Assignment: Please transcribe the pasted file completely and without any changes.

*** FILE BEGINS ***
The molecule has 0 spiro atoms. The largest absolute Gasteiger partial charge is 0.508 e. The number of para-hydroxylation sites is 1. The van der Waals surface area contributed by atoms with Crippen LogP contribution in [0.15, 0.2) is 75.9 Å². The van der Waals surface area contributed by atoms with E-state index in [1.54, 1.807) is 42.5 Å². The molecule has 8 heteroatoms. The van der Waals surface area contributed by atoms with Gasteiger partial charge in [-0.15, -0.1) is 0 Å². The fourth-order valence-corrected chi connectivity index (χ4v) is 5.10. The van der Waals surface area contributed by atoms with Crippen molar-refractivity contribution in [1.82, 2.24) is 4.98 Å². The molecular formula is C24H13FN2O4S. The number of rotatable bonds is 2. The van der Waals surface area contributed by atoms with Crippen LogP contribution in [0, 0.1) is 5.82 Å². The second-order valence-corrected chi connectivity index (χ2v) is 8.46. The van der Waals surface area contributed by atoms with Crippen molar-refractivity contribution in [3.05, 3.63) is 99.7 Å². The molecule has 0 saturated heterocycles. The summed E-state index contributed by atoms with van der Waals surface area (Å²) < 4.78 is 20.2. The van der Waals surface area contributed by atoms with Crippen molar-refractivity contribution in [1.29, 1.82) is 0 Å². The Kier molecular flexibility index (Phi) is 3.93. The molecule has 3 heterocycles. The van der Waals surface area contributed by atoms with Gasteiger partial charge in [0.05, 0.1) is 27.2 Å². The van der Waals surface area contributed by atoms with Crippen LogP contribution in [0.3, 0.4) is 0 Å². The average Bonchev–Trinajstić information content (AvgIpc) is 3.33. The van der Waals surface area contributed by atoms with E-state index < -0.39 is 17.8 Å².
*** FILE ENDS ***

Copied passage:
The molecule has 0 spiro atoms. The largest absolute Gasteiger partial charge is 0.508 e. The number of para-hydroxylation sites is 1. The van der Waals surface area contributed by atoms with Crippen LogP contribution in [0.15, 0.2) is 75.9 Å². The van der Waals surface area contributed by atoms with E-state index in [1.54, 1.807) is 42.5 Å². The molecule has 8 heteroatoms. The van der Waals surface area contributed by atoms with Gasteiger partial charge in [-0.15, -0.1) is 0 Å². The fourth-order valence-corrected chi connectivity index (χ4v) is 5.10. The van der Waals surface area contributed by atoms with Crippen molar-refractivity contribution in [1.82, 2.24) is 4.98 Å². The molecular formula is C24H13FN2O4S. The number of rotatable bonds is 2. The van der Waals surface area contributed by atoms with Crippen LogP contribution in [0, 0.1) is 5.82 Å². The second-order valence-corrected chi connectivity index (χ2v) is 8.46. The van der Waals surface area contributed by atoms with Crippen molar-refractivity contribution in [3.05, 3.63) is 99.7 Å². The molecule has 0 saturated heterocycles. The summed E-state index contributed by atoms with van der Waals surface area (Å²) < 4.78 is 20.2. The van der Waals surface area contributed by atoms with Crippen molar-refractivity contribution in [1.29, 1.82) is 0 Å². The Kier molecular flexibility index (Phi) is 3.93. The molecule has 3 heterocycles. The van der Waals surface area contributed by atoms with Gasteiger partial charge in [0.05, 0.1) is 27.2 Å². The van der Waals surface area contributed by atoms with Crippen LogP contribution in [0.3, 0.4) is 0 Å². The average Bonchev–Trinajstić information content (AvgIpc) is 3.33. The van der Waals surface area contributed by atoms with E-state index < -0.39 is 17.8 Å².